When you arrive at the Highland Park Funeral Centre in Peterborough, there is an immediate sense that everything has been considered and that every detail matters.
The grounds are manicured, the gardens are perfect. The entrance is well marked, and music is playing outside the accessible building, softly.
The interior of Highland Park is decorated beautifully; natural light floods in through the windows and the staff are warm and eager to assist. This place just feels different and that’s intentional.
Mary McGee is the Chief Executive Officer of the Little Lake Cemetery Co., which operates both the Highland Park Funeral Centre and Cemetery and the Little Lake Cemetery in Peterborough and the Lakeland Funeral and Cremation Centre in Lindsay.
For over 160 years, the Little Lake Cemetery Company has been a not-for-profit and non-denominational cemetery. Mary and her team are proud to be a locally owned, not-for-profit, non-commissioned funeral home offering funeral and cemetery pre-planning, funeral and memorial services, cremation services, and a wide variety of burial and cremation options.
The long list of services aside, Mary says that when people come in with heavy hearts, her team has one job to do. They work to lighten the load.
“All of us feel that we do important work,” Mary says. “We only have one chance to do our best. There are no do-overs.”
This trust and responsibility are the weight that every team member carries.
“Every decision we make here is a cautious decision,” Mary says. “There are different standards here. We’re a cemetery so that means we’re going to be here forever.”
This shift to “forever” thinking was a big deal for Mary when she joined the company as CEO six years ago and she has enjoyed the experience immensely.
As CEO, Mary makes decisions that will keep the company thriving for the long-term while staying on top of the changing expectations and needs of clients in the short term — because needs are changing. From multicultural considerations to an increased need for unique and specialized services, the whole way we celebrate lives lived is going through a big shift.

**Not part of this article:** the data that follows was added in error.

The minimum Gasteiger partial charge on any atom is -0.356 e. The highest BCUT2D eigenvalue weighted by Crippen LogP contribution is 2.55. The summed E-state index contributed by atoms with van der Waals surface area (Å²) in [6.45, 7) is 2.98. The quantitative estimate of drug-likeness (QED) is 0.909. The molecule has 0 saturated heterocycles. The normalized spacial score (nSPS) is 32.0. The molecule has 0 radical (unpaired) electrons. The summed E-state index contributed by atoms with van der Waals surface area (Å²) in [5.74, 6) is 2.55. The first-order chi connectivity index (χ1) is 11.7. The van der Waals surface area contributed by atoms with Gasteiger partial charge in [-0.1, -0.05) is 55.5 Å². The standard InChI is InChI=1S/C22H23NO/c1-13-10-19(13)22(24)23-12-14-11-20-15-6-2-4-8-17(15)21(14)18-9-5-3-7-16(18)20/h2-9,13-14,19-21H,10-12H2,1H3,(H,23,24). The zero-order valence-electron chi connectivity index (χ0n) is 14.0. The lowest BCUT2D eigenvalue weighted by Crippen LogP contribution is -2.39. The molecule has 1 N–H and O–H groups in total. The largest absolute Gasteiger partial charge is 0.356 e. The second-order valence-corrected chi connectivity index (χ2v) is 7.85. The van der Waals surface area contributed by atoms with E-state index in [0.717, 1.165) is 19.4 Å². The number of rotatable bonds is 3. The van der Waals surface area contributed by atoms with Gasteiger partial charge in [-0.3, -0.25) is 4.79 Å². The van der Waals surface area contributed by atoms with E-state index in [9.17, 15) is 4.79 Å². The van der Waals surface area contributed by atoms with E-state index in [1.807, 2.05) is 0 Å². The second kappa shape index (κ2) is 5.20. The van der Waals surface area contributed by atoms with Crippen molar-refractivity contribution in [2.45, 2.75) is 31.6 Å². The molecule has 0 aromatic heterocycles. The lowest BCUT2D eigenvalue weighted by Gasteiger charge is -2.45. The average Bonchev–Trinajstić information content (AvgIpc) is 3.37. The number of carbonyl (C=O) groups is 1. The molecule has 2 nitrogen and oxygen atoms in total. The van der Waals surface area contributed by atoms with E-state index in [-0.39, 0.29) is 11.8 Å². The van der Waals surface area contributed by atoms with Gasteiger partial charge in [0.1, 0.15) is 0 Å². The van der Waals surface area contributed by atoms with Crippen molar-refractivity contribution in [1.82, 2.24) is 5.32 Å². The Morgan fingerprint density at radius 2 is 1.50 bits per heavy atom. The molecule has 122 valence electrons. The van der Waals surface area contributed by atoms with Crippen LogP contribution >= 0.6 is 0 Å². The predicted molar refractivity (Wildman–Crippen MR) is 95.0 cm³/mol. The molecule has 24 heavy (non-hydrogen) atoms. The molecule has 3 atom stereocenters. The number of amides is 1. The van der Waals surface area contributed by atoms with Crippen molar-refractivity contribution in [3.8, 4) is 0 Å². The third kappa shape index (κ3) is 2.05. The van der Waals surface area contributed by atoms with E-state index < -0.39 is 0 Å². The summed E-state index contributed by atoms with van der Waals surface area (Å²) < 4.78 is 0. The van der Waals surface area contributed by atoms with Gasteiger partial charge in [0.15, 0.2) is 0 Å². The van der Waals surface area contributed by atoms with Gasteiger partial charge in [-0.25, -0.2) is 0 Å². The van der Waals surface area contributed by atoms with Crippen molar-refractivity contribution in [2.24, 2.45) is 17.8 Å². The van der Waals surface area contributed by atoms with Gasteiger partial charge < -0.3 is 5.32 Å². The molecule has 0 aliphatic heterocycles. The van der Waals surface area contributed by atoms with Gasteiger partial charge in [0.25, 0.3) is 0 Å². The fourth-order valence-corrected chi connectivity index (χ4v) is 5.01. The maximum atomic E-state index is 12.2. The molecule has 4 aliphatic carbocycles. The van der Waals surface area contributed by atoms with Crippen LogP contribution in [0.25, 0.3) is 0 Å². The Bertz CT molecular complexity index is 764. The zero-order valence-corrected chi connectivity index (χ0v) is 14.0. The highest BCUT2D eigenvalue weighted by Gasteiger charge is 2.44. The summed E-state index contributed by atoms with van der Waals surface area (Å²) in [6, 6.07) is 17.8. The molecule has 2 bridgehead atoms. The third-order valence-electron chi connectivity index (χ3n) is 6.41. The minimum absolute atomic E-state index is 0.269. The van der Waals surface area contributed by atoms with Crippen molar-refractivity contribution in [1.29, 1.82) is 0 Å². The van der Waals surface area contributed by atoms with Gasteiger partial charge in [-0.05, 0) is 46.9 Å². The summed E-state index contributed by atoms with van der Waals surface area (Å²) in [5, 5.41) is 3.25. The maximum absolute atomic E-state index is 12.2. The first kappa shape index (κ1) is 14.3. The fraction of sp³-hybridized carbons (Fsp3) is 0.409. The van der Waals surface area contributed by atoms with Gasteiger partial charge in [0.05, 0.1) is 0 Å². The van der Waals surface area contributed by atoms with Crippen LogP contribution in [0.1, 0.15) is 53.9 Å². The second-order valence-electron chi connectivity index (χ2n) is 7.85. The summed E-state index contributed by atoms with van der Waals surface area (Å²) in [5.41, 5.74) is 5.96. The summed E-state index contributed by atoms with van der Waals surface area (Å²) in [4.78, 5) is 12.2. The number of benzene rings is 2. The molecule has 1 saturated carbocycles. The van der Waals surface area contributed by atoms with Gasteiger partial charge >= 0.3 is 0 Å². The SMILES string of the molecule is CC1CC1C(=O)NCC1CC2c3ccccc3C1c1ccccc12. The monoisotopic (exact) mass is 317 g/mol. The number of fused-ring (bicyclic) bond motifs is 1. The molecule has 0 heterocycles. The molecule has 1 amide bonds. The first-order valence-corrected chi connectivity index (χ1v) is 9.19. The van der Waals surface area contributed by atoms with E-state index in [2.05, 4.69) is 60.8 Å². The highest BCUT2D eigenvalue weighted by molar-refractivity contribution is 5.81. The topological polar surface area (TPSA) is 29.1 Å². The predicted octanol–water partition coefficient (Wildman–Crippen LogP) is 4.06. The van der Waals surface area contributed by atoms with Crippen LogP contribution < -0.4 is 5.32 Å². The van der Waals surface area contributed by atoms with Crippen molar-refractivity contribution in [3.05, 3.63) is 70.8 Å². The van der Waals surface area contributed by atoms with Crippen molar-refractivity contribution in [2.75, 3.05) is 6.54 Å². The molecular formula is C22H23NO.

At Highland Park, they are honoured to coordinate a traditional mass but they’ve also been asked to plan a pig roast, with a live band and full bar service. And no matter what is requested, Mary and her team are ready to work with clients to achieve the best possible commemoration of their loved one.
“It is so important to take the time and pause,” Mary explains. “It’s important to gather together in whatever way feels right and this taking pause helps to move us through the stages of grief.”
After memorials are done, there are still decisions that need to be made. Highland Park has recently added mausoleums and scattering gardens and Mary’s team also helps people years later.
“With cremation not everyone uses a cemetery for burial, so we’re often working with families to help find a place for the urn and sometimes, after a while, that need changes,” Mary explains.
Working in this environment has shifted Mary to forever thinking in the business sense but also, it has caused a shift in how she thinks about her own life and how she lives, mostly by placing a greater value on her personal relationships.
“This is valuable work that we do,” she says. “It can also be difficult.”
Mary and her team are well supported with workshops provided by Hospice, mental health awareness training and there is always a focus on managing stress, so everyone can be at their best while supporting local families who are might be at their worst.
“We want to know that when a family leaves, that they feel better,” Mary explains. “Even if it is only a slight nudge. Our goal is for them to feel better.”
Feeling better is done through offering service, options and providing answers to questions that families might not even know they have to ask. Through the aftercare process, families are gently guided through the paperwork required by the government, discussions about identity theft and fraud, timelines and the need for legal assistance.
The years of experience that live within the company make the days, weeks and months following the loss of a loved one so much easier for those who are dealing with grief.
And that experience is inevitably why Mary encourages people to always choose to commemorate a loved one in some way — even if their loved one did not want any kind of memorial.
“Even if Mom said she didn’t want anything, that part, that gathering, the storytelling, the support from your community … that is for you,” Mary explains. “There is no wrong way to do that and we will help.”
Highland Park Funeral Centre is located at 2510 Bensfort Road in Peterborough. For more information, call 705-745-6984 (1-800-672-9652 toll free), email firstname.lastname@example.org, or visit www.highlandparkfuneralcentre.com. You can also find Highland Park Funeral Centre on Facebook.